MOSCOW, April 23. /TASS/. Patriarch Kirill of Moscow and All Russia has expressed the hope that Vladimir Zelensky’s presidency would make it possible to overcome religious strife in Ukraine.
"Please accept my congratulations on your election to your high and important position of Ukraine’s president. <…> I express my sincere hope that the dark period of harassment and discrimination against Ukraine’s citizens, who are members of the Ukrainian Orthodox Church, will be over," the patriarch said in his message of congratulations made public on Tuesday.
The primate of the Russian Orthodox Church stressed that Ukraine’s new president had a chance to go down in history as the one who unified the country. "The people of Ukraine who supported your candidacy are pinning high hopes on you related to a change for the better in their lives. You have a historic chance to cement the nation and make your personal contribution to solving economic and social problems in the country, to overcoming the existing disagreements and divisions," he wrote.
The patriarch wished Zelensky God’s help in good deeds, wisdom and strength for the benefit of Ukraine’s people.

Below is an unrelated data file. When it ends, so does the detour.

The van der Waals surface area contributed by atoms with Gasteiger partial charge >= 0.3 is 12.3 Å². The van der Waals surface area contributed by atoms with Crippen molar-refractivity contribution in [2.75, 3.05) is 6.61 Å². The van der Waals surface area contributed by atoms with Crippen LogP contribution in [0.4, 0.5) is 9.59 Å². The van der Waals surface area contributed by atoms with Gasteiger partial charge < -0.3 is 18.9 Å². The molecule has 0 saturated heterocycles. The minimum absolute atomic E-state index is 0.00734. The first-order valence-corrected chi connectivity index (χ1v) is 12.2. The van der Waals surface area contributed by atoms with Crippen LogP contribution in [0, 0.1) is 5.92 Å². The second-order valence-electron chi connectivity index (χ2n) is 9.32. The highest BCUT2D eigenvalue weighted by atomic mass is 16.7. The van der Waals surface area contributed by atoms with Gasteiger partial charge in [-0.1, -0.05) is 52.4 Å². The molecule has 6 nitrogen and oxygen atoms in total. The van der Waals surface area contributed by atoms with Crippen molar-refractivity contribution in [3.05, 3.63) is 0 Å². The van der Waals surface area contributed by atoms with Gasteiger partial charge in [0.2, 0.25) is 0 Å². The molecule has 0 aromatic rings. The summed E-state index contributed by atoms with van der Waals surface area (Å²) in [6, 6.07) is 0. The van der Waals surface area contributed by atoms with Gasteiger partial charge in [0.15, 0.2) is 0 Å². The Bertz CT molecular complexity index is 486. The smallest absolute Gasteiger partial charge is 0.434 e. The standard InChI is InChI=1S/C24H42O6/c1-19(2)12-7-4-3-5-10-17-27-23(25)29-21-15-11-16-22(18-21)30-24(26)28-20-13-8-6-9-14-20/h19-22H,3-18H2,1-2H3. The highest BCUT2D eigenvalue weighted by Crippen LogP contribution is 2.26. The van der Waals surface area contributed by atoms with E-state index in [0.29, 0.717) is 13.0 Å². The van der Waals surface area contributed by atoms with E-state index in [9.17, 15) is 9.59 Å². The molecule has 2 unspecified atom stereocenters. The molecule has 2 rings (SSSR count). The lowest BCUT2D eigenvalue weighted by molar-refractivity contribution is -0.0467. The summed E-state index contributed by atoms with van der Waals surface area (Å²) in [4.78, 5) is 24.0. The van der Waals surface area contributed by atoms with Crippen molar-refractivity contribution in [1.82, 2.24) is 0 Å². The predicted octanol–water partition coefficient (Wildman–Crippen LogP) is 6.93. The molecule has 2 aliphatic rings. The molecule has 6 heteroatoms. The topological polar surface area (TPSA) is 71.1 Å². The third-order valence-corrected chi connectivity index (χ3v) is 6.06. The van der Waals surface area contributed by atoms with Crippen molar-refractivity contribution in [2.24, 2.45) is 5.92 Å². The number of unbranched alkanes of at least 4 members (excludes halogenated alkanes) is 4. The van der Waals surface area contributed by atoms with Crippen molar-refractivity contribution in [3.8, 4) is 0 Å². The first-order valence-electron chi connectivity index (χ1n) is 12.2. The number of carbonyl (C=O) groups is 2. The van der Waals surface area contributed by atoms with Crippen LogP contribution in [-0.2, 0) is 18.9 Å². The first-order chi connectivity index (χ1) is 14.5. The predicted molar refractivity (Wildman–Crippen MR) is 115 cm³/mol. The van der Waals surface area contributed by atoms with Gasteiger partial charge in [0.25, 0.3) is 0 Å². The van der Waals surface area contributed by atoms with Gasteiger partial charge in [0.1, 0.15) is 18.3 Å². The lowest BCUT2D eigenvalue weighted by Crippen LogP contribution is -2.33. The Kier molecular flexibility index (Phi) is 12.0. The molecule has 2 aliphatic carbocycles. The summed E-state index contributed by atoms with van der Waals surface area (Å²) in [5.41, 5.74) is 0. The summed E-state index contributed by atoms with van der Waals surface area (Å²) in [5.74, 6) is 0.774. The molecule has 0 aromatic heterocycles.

Zelensky garnered 73.23% of the vote in the runoff election held on April 21, with 99.95% of the ballots processed, while incumbent President Pyotr Poroshenko secured 24.45%.
Church crisis in Ukraine
Since the February 2014 coup, Kiev has sought to create an independent church in Ukraine that would sever ties with the canonical Ukrainian Orthodox Church. In April 2018, Ukrainian President Pyotr Poroshenko wrote a personal letter to Ecumenical Patriarch Bartholomew of Constantinople asking for autocephaly for the Ukrainian church.
On December 15, 2018, Kiev hosted the so-called ‘unification’ council held under the supervision of the Ecumenical Patriarchate of Constantinople and brokered by the Ukrainian authorities. The canonical Ukrainian Orthodox Church refused to take part in the event, stressing that both the ‘unification council’ and Poroshenko’s newly founded ecclesiastical establishment were illegitimate. Nevertheless, after the council, the Ukrainian president announced the establishment of a new church in the country, the so-called Orthodox Church of Ukraine. The Tomos of Autocephaly (a clerical decree on establishing an independent church) was handed over to its head, Metropolitan Epiphany, on January 6.